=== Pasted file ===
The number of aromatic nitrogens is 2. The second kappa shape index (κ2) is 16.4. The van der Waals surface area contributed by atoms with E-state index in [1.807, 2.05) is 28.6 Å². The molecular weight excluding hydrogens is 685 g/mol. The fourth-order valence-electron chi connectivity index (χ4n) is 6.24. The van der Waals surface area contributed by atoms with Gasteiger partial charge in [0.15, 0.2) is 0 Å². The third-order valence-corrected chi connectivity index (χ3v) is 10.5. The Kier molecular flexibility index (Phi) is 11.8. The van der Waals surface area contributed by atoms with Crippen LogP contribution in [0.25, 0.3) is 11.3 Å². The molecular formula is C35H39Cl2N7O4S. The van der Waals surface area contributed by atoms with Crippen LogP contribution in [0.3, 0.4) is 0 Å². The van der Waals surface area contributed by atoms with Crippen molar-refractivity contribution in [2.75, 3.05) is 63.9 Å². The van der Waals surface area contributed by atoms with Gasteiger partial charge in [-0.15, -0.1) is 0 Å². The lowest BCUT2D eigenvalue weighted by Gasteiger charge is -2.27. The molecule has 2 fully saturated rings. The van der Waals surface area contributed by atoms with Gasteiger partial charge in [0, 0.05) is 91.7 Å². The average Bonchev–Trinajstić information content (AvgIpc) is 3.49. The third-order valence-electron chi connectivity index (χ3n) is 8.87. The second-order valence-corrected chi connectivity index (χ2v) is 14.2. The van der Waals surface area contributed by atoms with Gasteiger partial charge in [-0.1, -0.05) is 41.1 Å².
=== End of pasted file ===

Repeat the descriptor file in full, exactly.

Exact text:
The number of aromatic nitrogens is 2. The second kappa shape index (κ2) is 16.4. The van der Waals surface area contributed by atoms with E-state index in [1.807, 2.05) is 28.6 Å². The molecular weight excluding hydrogens is 685 g/mol. The fourth-order valence-electron chi connectivity index (χ4n) is 6.24. The van der Waals surface area contributed by atoms with Gasteiger partial charge in [0.15, 0.2) is 0 Å². The third-order valence-corrected chi connectivity index (χ3v) is 10.5. The Kier molecular flexibility index (Phi) is 11.8. The van der Waals surface area contributed by atoms with Crippen LogP contribution in [0.25, 0.3) is 11.3 Å². The molecular formula is C35H39Cl2N7O4S. The van der Waals surface area contributed by atoms with Crippen LogP contribution in [0.3, 0.4) is 0 Å². The van der Waals surface area contributed by atoms with Crippen molar-refractivity contribution in [2.75, 3.05) is 63.9 Å². The van der Waals surface area contributed by atoms with Gasteiger partial charge in [-0.15, -0.1) is 0 Å². The lowest BCUT2D eigenvalue weighted by Gasteiger charge is -2.27. The molecule has 2 fully saturated rings. The van der Waals surface area contributed by atoms with Gasteiger partial charge in [0, 0.05) is 91.7 Å². The average Bonchev–Trinajstić information content (AvgIpc) is 3.49. The third-order valence-electron chi connectivity index (χ3n) is 8.87. The second-order valence-corrected chi connectivity index (χ2v) is 14.2. The van der Waals surface area contributed by atoms with Gasteiger partial charge in [-0.1, -0.05) is 41.1 Å².